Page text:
Social Engineering: Curiosity, greed, longing for love, authority, trust, haste, pressure

System 1 and System 2

According to the Israeli-American psychologist and Nobel Prize winner in economics Daniel Kahneman, the basic principle of human and cognitive thinking can be divided into System1 and System2 (see figure).

At the 36C3 (36th Chaos Communication Congress) in Leipzig, the German graduate psychologist and press spokesman for the Chaos Computer Club transferred Kahneman's system to the reality of human hacking in his work "Hirne Hacken" and thus showed the weaknesses of the human factor in individual psychology points of view.

The System1 works automatically, quickly and intuitively. It supports us humans in all recurring tasks of daily routine. These include driving to work or motor skills when locking the front door. The System1 also becomes active whenever people are a) afraid or b) performing a boring and routine activity. It is precisely these weak points that the attacker exploits in a targeted manner and thus attempts to manipulate the individual. The actions are then no longer controlled rationally and are characterized by panic hectic.

The System2 would actually know exactly what to do in the event of a phishing mail that actually appears dubious or a mysterious caller asking for passwords. However, that doesn't help much if System1 already dominates the thought process.

Fast Thinking, Slow Thinking by Daniel Kahneman
Source: "Fast Thinking, slow Thinking" by Daniel Kahneman

Organizational Psychological Approach

According to Neumann, the fact that this problem does not seem to be solved can be explained by organizational psychology. The areas of technical security or physical security mentioned above are often implemented relatively well. The vulnerability is the person himself. The hacker therefore takes the path of least resistance and directly chooses the human factor in the sense of social engineering, as by far the simplest attack vector. Man is the weakest link in the chain. In addition, the protective measures in this area are being implemented training or user awareness are at worryingly low levels. This is partly due to the fact that in the areas of user awareness and employee training, there are no clearly defined standards, neither for private individuals nor for companies.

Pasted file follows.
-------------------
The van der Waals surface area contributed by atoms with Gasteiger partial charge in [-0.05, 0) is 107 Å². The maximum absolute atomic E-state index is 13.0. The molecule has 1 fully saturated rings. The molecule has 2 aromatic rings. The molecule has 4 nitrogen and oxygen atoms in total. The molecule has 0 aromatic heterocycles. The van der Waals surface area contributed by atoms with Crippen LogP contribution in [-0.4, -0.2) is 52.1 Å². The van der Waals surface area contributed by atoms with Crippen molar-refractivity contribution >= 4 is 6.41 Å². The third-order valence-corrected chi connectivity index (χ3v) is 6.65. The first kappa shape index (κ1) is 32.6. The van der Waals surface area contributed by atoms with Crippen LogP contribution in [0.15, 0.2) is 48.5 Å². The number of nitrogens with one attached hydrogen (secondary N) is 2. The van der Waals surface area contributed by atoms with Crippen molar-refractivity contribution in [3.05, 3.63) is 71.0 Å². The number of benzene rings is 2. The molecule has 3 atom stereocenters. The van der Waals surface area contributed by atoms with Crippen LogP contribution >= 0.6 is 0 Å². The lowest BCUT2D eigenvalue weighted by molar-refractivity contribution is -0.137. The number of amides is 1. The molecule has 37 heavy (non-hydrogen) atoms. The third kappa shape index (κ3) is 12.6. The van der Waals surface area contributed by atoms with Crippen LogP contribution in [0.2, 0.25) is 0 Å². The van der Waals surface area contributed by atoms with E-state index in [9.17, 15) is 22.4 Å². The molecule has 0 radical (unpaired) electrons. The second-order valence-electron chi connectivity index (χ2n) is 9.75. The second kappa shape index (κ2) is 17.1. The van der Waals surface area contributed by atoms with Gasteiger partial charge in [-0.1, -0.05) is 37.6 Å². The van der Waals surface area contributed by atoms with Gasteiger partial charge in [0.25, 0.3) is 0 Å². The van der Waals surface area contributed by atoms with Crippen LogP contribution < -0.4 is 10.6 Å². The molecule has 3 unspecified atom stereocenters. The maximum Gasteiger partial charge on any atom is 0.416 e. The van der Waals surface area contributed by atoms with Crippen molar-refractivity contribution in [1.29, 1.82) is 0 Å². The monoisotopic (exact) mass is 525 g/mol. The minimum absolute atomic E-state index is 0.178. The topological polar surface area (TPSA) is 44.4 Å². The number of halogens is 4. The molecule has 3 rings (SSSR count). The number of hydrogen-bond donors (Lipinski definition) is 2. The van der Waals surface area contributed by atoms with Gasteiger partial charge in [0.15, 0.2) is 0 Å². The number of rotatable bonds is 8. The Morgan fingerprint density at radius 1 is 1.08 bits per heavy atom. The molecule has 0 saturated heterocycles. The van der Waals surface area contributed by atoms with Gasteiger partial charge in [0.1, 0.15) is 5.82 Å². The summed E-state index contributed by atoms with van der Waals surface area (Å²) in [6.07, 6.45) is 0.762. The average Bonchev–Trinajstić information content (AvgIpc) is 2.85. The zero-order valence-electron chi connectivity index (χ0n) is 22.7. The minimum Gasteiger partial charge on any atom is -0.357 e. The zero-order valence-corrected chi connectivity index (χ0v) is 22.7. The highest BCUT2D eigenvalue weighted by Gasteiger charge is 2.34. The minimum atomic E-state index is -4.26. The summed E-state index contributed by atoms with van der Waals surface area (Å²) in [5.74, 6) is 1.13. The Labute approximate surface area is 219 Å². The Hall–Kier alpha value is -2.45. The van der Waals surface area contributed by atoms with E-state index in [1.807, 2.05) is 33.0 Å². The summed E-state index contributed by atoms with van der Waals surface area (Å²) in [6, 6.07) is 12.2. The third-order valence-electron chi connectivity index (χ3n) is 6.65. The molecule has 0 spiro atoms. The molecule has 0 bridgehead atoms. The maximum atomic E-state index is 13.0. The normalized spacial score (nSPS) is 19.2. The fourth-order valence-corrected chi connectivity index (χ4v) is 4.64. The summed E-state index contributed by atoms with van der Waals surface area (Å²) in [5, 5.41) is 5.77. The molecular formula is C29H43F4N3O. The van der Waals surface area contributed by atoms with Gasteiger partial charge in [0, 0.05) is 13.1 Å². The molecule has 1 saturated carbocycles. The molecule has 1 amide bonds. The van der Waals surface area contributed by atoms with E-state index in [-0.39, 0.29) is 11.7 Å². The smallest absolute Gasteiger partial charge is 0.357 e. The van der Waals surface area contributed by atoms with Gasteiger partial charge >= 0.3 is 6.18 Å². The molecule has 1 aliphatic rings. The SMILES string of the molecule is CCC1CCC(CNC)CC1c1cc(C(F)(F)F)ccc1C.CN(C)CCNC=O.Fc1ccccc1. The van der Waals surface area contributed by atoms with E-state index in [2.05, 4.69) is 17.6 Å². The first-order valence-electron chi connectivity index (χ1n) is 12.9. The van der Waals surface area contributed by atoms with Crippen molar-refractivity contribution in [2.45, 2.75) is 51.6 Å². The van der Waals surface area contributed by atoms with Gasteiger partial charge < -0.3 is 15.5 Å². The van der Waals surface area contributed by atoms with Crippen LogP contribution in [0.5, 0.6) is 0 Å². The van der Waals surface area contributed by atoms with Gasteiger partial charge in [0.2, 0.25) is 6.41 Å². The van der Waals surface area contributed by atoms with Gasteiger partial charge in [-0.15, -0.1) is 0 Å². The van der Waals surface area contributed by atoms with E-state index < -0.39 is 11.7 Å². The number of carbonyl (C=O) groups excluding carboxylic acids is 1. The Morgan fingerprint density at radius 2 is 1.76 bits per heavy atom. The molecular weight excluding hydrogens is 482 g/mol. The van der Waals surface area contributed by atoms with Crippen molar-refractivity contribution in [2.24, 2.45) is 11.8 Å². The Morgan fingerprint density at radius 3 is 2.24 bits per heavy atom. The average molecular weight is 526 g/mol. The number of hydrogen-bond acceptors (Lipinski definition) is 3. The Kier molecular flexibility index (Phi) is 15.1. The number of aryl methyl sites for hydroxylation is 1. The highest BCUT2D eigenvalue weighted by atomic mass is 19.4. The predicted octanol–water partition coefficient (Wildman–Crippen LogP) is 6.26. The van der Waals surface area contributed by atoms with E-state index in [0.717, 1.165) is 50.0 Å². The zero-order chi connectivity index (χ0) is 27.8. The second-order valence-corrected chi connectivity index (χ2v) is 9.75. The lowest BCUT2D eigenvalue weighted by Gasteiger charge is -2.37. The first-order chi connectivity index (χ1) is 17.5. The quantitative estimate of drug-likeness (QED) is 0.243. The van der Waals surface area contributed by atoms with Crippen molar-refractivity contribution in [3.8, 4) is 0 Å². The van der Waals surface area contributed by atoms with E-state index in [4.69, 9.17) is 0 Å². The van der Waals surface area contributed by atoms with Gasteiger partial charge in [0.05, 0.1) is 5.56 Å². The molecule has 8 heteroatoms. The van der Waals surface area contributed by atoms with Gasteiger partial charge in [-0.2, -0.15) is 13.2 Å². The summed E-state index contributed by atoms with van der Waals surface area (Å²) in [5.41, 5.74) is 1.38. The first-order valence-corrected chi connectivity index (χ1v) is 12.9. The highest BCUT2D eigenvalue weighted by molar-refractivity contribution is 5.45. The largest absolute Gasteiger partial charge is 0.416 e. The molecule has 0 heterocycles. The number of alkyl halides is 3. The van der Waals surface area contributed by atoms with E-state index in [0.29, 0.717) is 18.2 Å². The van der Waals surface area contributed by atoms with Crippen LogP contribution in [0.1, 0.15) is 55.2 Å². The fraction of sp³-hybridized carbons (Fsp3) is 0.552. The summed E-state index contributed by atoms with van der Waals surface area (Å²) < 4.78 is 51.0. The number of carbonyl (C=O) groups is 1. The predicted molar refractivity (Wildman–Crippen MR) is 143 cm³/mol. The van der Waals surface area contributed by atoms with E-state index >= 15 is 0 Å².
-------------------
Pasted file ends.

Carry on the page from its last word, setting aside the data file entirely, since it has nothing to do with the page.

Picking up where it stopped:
Lecture “Hacking Brains” by Linus Neumann
Source: Lecture "Hirne Hacken" by Linus Neumann


Every practically relevant problem of IT security is theoretically solved.

As in every area of ​​information security, we actually know what effective countermeasures should look like in the area of ​​human hacking - train, train and train again.

Practical training concepts are crucial here. A standardized training platform with theoretical examples to "click through" is neither didactically useful nor does it result in an effective increase in IT security. Anyone who is used to a corresponding standardized model from their own employer knows how tiring and demotivating this can be.

As an international penetration testing team, we have had a break-in success rate of 100% since the company was founded. Of course, this also has to do with successful social engineering and untrained staff. The best experience when learning human protection mechanisms is simulating actual attacks in changing scenarios together with the employees. This allows you to achieve the big common goal: information security, also for the human factor!

Theoretical training platforms onlyActive attack simulation through social engineering attack as part of a  penetration testing
Abstract guidelines & conceptsDidactics, arouse enthusiasm for the topic, then training takes place